Tuesday, October 5, 2010

Cinnamon Rolls

It seems like Mormon culture dictates that a lavish breakfast be eaten during the Sunday morning session of General Conference. Some people make egg casseroles, others prepare German pancakes or french toast, but cinnamon rolls seem to be the most popular option when the time for “church in your pajamas” rolls around. Growing up I never had the standard Utah conference viewing experience because my parents interpreted the talks into Russian, so us kids were hauled downtown along with them when we were younger and left home to fend for ourselves as soon as we were old enough. This year's conference actually marked the first time that neither one of my parents had to interpret the Sunday morning session, so we celebrated this newfound normalcy by gathering the family together for some conference viewing and a breakfast of—you guessed it—cinnamon rolls.

Making homemade cinnamon rolls might sound like an unnecessary pain in the butt to some, my dear husband being among them (“why don’t you just buy the Pillsbury ones?”) but the finished product is well worth the extra effort. This is mostly because the homemade rolls taste a lot better, but also because you don’t have to worry about strange chemicals and preservatives creeping in. Plus I find the whole roll-making process, as long as you don’t feel the need to rush through it, to be very zen. There’s something soothing about rolling the dough out and feeling it under your hands as you shape it. Kind of like play-doh for adults. I’m already looking forward to making a batch on a snowy afternoon while listening to Christmas carols.

There seem to be many methods of making cinnamon rolls. Some produce a flaky, buttery roll topped with thick cream cheese frosting, while the opposite end of the spectrum yields hearty whole wheat specimens filled with raisins and nuts. The recipe listed below is my favorite take on the cinnamon roll: a soft, white yeast dough filled with plenty of cinnamon sugar and topped with a thin frosting that seeps into the warm rolls and acts like more of a glaze. Delicious.

Cinnamon Rolls (Adapted from The Pioneer Woman)
Do you read the pioneer woman’s blog? If not, you should. She is delightful. And her recipes, although not really my style of everyday food, are terrific. Besides her cinnamon rolls I’ve also made her pot roast, brisket, and chocolate sheet cake. All of which are fabulous.

I’ve scaled down the quantities of PW’s recipe and changed the ingredients around a bit for the filling and frosting, but you can find her original post here. It includes beautiful step-by-step photographs of the entire process (which you should know you won’t find around these parts) so use it as a guide when making these for the first time.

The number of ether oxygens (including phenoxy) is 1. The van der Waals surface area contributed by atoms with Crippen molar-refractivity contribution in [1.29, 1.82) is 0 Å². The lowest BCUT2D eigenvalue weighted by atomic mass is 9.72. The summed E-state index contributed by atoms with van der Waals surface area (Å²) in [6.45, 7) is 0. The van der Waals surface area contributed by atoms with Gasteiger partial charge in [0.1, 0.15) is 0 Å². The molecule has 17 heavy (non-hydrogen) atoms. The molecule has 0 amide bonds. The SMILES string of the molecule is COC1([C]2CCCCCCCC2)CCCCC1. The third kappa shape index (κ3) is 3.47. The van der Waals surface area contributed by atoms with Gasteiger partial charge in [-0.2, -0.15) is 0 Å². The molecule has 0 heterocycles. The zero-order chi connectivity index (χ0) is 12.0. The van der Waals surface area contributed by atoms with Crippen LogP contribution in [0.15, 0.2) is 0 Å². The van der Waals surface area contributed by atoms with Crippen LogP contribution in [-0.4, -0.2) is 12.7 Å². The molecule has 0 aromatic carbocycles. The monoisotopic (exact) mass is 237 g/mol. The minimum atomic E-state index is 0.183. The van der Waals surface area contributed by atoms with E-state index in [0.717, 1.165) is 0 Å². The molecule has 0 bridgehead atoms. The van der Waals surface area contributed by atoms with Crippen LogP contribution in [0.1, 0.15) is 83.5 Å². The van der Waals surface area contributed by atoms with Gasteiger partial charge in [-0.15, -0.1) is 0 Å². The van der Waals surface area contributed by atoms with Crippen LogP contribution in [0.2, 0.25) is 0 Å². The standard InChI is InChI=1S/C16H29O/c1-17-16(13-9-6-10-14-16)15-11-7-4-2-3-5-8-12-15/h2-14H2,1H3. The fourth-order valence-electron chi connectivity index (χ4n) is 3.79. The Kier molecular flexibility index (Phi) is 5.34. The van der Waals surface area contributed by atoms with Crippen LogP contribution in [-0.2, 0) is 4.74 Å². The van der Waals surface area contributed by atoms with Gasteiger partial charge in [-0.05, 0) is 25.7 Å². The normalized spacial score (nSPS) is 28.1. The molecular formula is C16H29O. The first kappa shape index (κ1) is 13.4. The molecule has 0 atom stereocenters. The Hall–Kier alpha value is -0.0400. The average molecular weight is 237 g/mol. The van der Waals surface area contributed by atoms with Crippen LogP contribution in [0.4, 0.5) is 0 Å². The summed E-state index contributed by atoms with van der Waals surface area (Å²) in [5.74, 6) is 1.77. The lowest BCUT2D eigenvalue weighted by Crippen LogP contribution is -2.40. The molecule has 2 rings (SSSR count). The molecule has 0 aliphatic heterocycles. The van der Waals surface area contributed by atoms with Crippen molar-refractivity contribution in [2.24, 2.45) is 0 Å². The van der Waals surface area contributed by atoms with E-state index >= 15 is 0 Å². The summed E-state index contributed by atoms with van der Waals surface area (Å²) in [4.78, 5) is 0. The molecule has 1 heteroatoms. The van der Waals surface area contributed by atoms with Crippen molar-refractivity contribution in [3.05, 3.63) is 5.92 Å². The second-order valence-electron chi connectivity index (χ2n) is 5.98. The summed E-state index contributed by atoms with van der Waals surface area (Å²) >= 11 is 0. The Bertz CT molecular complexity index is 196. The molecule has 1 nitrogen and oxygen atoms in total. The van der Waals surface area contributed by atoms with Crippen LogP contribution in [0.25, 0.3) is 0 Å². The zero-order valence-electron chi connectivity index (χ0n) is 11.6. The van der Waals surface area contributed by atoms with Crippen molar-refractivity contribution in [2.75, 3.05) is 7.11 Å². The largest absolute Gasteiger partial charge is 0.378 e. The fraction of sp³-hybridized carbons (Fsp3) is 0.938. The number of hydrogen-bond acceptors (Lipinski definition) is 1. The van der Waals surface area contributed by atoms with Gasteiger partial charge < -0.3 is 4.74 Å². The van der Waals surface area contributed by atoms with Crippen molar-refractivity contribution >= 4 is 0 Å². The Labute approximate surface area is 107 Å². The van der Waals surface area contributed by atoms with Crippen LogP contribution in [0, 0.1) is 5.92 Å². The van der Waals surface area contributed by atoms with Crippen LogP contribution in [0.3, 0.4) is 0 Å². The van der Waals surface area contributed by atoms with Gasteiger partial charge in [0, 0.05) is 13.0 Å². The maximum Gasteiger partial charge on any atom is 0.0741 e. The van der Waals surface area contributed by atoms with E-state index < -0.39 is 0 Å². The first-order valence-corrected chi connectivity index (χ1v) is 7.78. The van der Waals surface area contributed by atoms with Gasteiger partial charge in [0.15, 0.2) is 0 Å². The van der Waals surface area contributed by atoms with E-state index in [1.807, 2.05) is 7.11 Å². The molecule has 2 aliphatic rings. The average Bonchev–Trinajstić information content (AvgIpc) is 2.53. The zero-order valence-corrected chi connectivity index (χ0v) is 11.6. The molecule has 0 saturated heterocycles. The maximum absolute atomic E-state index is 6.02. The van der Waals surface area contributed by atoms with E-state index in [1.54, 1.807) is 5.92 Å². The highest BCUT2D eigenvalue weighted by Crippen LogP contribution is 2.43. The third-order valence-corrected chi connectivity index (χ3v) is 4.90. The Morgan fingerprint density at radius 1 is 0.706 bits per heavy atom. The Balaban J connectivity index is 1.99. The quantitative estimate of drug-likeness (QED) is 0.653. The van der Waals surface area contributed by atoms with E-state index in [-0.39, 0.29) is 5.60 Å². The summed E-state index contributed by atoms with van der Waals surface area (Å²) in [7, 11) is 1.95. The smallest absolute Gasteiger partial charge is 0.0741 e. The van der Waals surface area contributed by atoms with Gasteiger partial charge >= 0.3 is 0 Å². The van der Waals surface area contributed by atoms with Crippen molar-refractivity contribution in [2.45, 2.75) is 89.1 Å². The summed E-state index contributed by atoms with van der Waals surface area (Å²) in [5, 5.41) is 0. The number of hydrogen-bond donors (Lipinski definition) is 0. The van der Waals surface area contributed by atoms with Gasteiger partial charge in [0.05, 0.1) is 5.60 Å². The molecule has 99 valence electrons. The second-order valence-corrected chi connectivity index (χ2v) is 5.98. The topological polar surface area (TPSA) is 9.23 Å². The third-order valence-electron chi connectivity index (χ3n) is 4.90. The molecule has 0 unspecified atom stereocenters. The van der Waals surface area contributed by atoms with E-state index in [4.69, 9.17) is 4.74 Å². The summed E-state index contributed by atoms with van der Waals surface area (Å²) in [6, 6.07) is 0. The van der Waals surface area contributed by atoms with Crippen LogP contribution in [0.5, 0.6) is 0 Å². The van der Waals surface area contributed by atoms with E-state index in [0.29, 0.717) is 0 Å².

The Pioneer Woman also created a “Notes on Cinnamon Rolls” post to address some questions about this popular recipe. I would recommend checking that one out as well. And now, without further ado, a yellowish, low-quality photo of one these cinnamon rolls taken with my cell phone. Enjoy:
Oh, and the recipe (yields about 2 dozen rolls):

2 cups Whole Milk
1/2 cup Vegetable Oil
1/2 cup Sugar
1 package Active Dry Yeast (2 ¼ tsp.)
4 1/2 cups All-purpose Flour, divided
1/2 teaspoon (heaping) Baking Powder
1/2 teaspoon (scant) Baking Soda
1/2 Tablespoon (heaping) Salt

1 cup softened butter
1 cup brown sugar
Generous Sprinkling of Cinnamon

1) Mix the milk, vegetable oil and sugar in a pan. Scald the mixture (heat until just before the boiling point). Turn off heat and leave to cool 45 minutes to 1 hour.
2) When the mixture is lukewarm to warm, but NOT hot, sprinkle in yeast. Let this sit for a minute. Then add 4 cups of all-purpose flour. Stir mixture together. Cover and let rise for at least an hour.
3) After rising for at least an hour, add 1/2 cup of flour, the baking powder, baking soda and salt. Stir mixture together. (At this point, you could cover the dough and put it in the fridge until you need it – overnight or even a day or two, if necessary. Just keep your eye on it and if it starts to overflow out of the pan, just punch it down).
4) When ready to prepare rolls: Sprinkle rolling surface generously with flour. Take half the dough and form a rough rectangle. Then roll the dough thin (mine was probably about a ½ inch, maybe a little thinner), maintaining a general rectangular shape.
5) Spread about ½ cup (1 stick) softened butter over the dough. Then sprinkle 1/2 cup of sugar over the butter, followed by a generous sprinkling of cinnamon. (These quantities are all approximate- just add them to your liking).
6) Roll the dough in a neat line toward you. Keep the roll relatively tight as you go. Pinch the seam of the roll to seal it.
7) Cut the rolls approximately ¾ to 1 inch thick and lay them in buttered pans (I’ve found a dozen rolls fit perfectly in a rectangular 9x13 pan).
8) Repeat this process with the other half of the dough. Let the rolls rise for 20 to 30 minutes.
9) Bake at 375 degrees until light golden brown, about 15 to 18 minutes.

1 lb. Powdered Sugar
1 teaspoon vanilla
2 Tablespoons melted butter
Enough milk to achieve desired consistency (about 1/3 cup)

Mix together all ingredients and whisk until smooth. It should be thick but pourable. Taste and adjust as needed. Generously drizzle over the warm rolls.

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